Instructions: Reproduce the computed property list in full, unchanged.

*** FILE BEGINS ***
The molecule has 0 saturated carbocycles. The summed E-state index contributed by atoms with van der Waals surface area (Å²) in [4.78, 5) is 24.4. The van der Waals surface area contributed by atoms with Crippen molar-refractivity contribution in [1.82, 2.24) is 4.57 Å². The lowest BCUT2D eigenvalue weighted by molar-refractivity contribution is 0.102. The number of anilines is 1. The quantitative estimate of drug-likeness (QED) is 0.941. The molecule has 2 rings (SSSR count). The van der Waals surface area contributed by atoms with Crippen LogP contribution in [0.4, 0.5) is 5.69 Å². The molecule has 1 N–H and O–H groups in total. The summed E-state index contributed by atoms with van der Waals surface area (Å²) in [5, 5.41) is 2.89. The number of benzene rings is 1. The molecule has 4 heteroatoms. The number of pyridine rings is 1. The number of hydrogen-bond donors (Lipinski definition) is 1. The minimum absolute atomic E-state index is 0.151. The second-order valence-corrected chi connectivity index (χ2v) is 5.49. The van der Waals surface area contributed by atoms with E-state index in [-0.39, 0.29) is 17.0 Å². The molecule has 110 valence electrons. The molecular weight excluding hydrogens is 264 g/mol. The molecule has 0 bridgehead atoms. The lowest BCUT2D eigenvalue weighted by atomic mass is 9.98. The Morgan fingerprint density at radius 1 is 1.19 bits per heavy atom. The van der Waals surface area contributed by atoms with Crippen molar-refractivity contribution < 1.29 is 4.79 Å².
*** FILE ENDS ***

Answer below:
The molecule has 0 saturated carbocycles. The summed E-state index contributed by atoms with van der Waals surface area (Å²) in [4.78, 5) is 24.4. The van der Waals surface area contributed by atoms with Crippen molar-refractivity contribution in [1.82, 2.24) is 4.57 Å². The lowest BCUT2D eigenvalue weighted by molar-refractivity contribution is 0.102. The number of anilines is 1. The quantitative estimate of drug-likeness (QED) is 0.941. The molecule has 2 rings (SSSR count). The van der Waals surface area contributed by atoms with Crippen LogP contribution in [0.4, 0.5) is 5.69 Å². The molecule has 1 N–H and O–H groups in total. The summed E-state index contributed by atoms with van der Waals surface area (Å²) in [5, 5.41) is 2.89. The number of benzene rings is 1. The molecule has 4 heteroatoms. The number of pyridine rings is 1. The number of hydrogen-bond donors (Lipinski definition) is 1. The minimum absolute atomic E-state index is 0.151. The second-order valence-corrected chi connectivity index (χ2v) is 5.49. The van der Waals surface area contributed by atoms with E-state index in [-0.39, 0.29) is 17.0 Å². The molecule has 110 valence electrons. The molecular weight excluding hydrogens is 264 g/mol. The molecule has 0 bridgehead atoms. The lowest BCUT2D eigenvalue weighted by atomic mass is 9.98. The Morgan fingerprint density at radius 1 is 1.19 bits per heavy atom. The van der Waals surface area contributed by atoms with Crippen molar-refractivity contribution < 1.29 is 4.79 Å².